Thursday 6 January 2005
November 17, 2004
Central Asia: Russia Comes On Strong (Part 2)
Vladimir Putin Russia emerged as a major investor in Central Asia in October. Images of Russia as an economically challenged former superpower faded as President Vladimir Putin and Russian companies visited the area making new deals in the region's energy sector. But Russian gains in Central Asia in October weren't confined solely to investment. In this second of a two-part report, RFE/RL takes a closer look at Russia's moves on Central Asia last month.
November 17, 2004
Central Asia: Russia Comes On Strong (Part 1)
October was a significant month for Russia in terms of its interests in Central Asia. In the years following the breakup of the Soviet Union, Russia was relegated to helping the region primarily on issues of security. Few considered Moscow to have the financial means to become a major investor in the region. But that has changed. Russian President Vladimir Putin's government now appears to be using the lure of money to bring its former Soviet republics back into its fold. In a two-part series, RFE/RL looks at Russia's recent moves in Central Asia.
November 15, 2004
Central Asia: Tajiks Begin Taking Over Guard Duties From Russians On Southern Border
Russian border guards in Tajikistan have started handing over duty on the Tajik-Afghan frontier to Tajik border guards. Though it is so far happening only along the mountainous eastern stretch of the border, the move marks the first time Tajik guards will be responsible for watching Tajikistan’s southern frontier since the country’s independence in 1991. But some question Tajikistan’s ability to take over from the Russian guards. That is because the frontier is one of the most difficult borders to guard in the CIS and past experience shows that a number of criminal groups operate along it.
November 11, 2004
Tajikistan: President's Remarks On Women And Mosques Draw Sharp Reactions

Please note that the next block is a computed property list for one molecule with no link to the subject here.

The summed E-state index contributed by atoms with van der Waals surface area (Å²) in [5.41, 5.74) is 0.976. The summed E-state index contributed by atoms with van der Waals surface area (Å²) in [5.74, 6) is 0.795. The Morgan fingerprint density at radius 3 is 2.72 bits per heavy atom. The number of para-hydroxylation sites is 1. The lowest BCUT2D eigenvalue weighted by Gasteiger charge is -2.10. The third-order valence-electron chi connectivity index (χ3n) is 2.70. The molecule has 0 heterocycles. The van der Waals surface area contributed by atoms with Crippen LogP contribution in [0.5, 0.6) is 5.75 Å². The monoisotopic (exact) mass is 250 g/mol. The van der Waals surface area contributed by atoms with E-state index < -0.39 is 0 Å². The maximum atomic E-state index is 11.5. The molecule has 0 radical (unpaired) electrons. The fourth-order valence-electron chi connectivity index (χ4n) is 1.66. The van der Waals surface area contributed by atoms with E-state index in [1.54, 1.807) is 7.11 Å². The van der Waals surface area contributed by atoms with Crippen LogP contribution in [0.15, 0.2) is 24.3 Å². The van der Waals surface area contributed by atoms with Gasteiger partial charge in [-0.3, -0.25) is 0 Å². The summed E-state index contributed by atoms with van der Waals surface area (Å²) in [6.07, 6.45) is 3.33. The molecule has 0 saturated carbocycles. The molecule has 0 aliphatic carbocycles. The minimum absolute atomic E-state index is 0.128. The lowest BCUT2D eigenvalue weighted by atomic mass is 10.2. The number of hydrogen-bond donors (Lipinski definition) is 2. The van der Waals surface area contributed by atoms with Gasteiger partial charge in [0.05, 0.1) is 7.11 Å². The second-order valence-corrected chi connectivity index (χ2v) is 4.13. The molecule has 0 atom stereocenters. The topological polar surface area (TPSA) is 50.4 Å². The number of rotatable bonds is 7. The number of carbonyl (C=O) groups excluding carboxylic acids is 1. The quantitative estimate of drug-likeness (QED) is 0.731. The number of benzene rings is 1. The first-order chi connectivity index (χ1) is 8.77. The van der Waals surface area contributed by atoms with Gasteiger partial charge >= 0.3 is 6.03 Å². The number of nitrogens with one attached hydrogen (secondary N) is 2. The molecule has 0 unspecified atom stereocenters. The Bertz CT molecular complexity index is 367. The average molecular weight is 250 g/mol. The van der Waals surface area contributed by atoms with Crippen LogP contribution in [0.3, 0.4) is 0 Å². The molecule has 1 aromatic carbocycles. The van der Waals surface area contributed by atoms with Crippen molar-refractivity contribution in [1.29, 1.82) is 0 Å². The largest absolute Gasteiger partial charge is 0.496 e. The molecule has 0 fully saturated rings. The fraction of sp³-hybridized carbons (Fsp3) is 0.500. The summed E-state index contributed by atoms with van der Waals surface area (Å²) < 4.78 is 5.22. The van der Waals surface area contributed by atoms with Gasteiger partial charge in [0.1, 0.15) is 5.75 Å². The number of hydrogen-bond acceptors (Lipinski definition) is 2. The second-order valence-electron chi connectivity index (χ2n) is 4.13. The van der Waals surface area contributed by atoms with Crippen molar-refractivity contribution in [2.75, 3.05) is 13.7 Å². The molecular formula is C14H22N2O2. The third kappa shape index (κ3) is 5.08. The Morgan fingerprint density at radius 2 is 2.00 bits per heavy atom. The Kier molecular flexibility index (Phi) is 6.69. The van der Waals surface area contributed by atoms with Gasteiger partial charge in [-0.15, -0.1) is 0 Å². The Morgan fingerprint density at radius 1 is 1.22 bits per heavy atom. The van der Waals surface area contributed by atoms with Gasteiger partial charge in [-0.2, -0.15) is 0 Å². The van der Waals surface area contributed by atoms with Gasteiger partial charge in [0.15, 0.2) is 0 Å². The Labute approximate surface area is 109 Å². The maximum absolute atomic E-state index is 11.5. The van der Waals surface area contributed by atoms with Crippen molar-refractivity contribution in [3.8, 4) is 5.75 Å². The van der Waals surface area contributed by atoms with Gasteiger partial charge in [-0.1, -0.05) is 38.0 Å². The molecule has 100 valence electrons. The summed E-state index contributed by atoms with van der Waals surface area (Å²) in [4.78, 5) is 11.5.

President Rakhmonov recently supported a ban on women attending mosque (file photo) Tajik President Imomali Rakhmonov has backed an edict from the country's Muslim spiritual council that bans women from attending mosque. In an address to the nation on 6 November, Rakhmonov laid out his arguments for supporting the ban, but not everyone is certain of his motives.
November 09, 2004
East: EBRD Report Finds Former Soviet Oil Economies Booming
The European Bank for Reconstruction and Development (EBRD) this week confirmed what many in Russia, Ukraine, and Central Asia had already suspected -- their economies are booming. In its annual Transition Report, released yesterday, the bank said higher oil and other commodity prices are fueling skyrocketing annual growth for many countries. In fact, the former Soviet Union is now the world's second-fastest-growing region in the world -- behind only China and neighboring countries in Asia. But the high prices won't last forever.
November 03, 2004
World: Sampling Of Reaction To U.S. Vote Shows Cautious Optimism
In opinion polls before the 2 November vote in the United States, citizens of countries from Canada to South Korea -- with the notable exceptions of Russia and Israel -- declared an overwhelming preference for Democratic Senator John Kerry to win the U.S. presidential election over Republican incumbent George W. Bush. But as the time neared for declaring an actual winner, international figures and people on the streets displayed a cautious optimism. RFE/RL collects a sampling of various opinions from Eastern Europe, Central Asia, and around the world.
October 27, 2004
Central Asia: French Scholar Highlights 'Women Of Authority'
In a recent book, "The Women of Authority in Contemporary Central Asia," French scholar Habiba Fathi asserts that Muslim women in Central Asia not only actively participate in religious life but often come to occupy positions of authority. Fathi's in-field study affirms women's considerable religious presence in Central Asia, particularly in Tajikistan, Turkmenistan, and Uzbekistan. Last week, Fathi presented her findings at the New York-based Open Society Institute and spoke with RFE/RL.
October 20, 2004
Central Asia: Putin Visit Takes Russian-Tajik Relations To New Level
By Massoumeh Torfeh http://gdb.rferl.org/B3115D5F-A199-4214-8FBD-14BA89607526_w203.jpg Russian President Vladimir Putin has asserted in clear terms that Russia attaches a great deal of military importance to Central Asia, especially Tajikistan. In a landmark visit to the country this week, Putin opened a new military base in the Tajik capital and pledged Russia's membership in the Central Asian Cooperation Organization. He also promised more investment in the Tajik economy than had ever been envisioned.
October 17, 2004
Tajikistan: First Permanent Russian Military Base Opened
Russian President Vladimir Putin and Tajik President Imomali Rakhmonov dedicated the first permanent Russian military base in Tajikistan today. Russian troops have been in Tajikistan for years, but the presidents have legally agreed on a new way to look at their presence.